Patel and crew have come to know his scouted locations well, spending hours in the woods and at Brush Creek Park in Waterloo, along the Natchez Trace Parkway and at Ghost Bridge near the Forks of Cypress in north Florence.
"The Man in the Maze" centers around four college students on a field study to learn more about the Trail of Tears. While traipsing through the woods, however, they stumble upon an Indian mound that marks the burial site of a Native American family that died on the trail. The mound was cursed by a distraught family member, and whoever disturbs it unleashes trouble and winds up lost in his maze, i.e. the woods.
Andrew Roth came from New York to play Alex, the unofficial leader of the foursome, as well as additional characters who have it out for the group. The dichotomy of playing both hero and villain, however, isn't tough for the professional actor, who is booked on movie sets through June.
"Each scene is one scene, and then you go onto something else," Roth says. "Everything else is schizophrenia."
He's taking a break before filming a scene with his three cast mates, his friend Erik Williams, Liana Werner-Gray and Stephanie Lomenick. The students have just come across something scary in the woods - "We just got the bejeezus scared of out us," Roth says - and the actors rehearse running down the trail and talking through the situation before the scene is filmed.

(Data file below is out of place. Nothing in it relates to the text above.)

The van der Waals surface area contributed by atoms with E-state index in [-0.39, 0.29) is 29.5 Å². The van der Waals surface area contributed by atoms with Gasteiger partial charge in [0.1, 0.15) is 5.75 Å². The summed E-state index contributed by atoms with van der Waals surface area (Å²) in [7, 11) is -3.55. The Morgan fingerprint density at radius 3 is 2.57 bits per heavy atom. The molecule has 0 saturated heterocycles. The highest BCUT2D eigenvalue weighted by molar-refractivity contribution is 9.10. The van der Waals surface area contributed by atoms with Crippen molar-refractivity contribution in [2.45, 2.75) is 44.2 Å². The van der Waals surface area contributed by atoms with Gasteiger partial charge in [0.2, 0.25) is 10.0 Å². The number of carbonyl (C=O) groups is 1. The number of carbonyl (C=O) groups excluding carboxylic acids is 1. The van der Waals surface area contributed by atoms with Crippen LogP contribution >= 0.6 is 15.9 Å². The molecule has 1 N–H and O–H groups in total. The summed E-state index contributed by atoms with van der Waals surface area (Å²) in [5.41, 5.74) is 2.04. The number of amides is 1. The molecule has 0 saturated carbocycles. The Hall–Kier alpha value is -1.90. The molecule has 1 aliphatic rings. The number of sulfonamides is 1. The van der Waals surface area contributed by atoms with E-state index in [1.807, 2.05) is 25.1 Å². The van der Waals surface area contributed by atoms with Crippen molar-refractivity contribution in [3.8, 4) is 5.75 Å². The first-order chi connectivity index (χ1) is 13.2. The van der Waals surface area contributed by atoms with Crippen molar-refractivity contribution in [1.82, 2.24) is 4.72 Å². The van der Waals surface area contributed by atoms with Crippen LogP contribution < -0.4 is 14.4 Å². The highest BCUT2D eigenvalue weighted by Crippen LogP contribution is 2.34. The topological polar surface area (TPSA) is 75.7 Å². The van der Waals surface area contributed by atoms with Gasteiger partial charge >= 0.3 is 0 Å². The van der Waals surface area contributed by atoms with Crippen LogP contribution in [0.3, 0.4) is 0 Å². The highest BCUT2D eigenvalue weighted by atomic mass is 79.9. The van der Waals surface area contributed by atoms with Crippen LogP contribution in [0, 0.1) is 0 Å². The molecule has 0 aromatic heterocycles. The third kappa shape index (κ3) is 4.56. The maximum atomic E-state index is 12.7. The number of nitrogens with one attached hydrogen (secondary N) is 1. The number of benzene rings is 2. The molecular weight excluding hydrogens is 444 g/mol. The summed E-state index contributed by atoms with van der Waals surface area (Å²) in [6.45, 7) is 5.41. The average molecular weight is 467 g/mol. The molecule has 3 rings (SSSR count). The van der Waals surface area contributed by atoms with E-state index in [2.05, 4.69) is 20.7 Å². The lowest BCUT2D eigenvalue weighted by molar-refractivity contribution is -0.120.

Williams, originally from Kentucky, stars as P.T., the comic relief of the group who tries to ease his friends' fears, which may or may not work on the brainy Christi (Lomenick, of Florence, and the only local actor) and the Australian beauty queen Megan, played by Werner-Gray, an actual beauty queen from Australia in her first feature film.
"Maze" marks Lomenick's first film as well, a job she landed by chance. She learned about the film from friends at Zodiac Theater, through which she's acted in two plays, and went to Applied Art to volunteer as an assistant. But production manager Steve Hester says that looking at Lomenick, he and Patel knew she was right for the role of Christi. Now she's working with professionals, learning the lingo of movie sets and hoping this opportunity jump-starts her acting career.
"At first, I was quite intimidated," she says. "I can't tell you how supportive and patient they've been with me. I'm just overwhelmed at how much I've learned by being a cast member."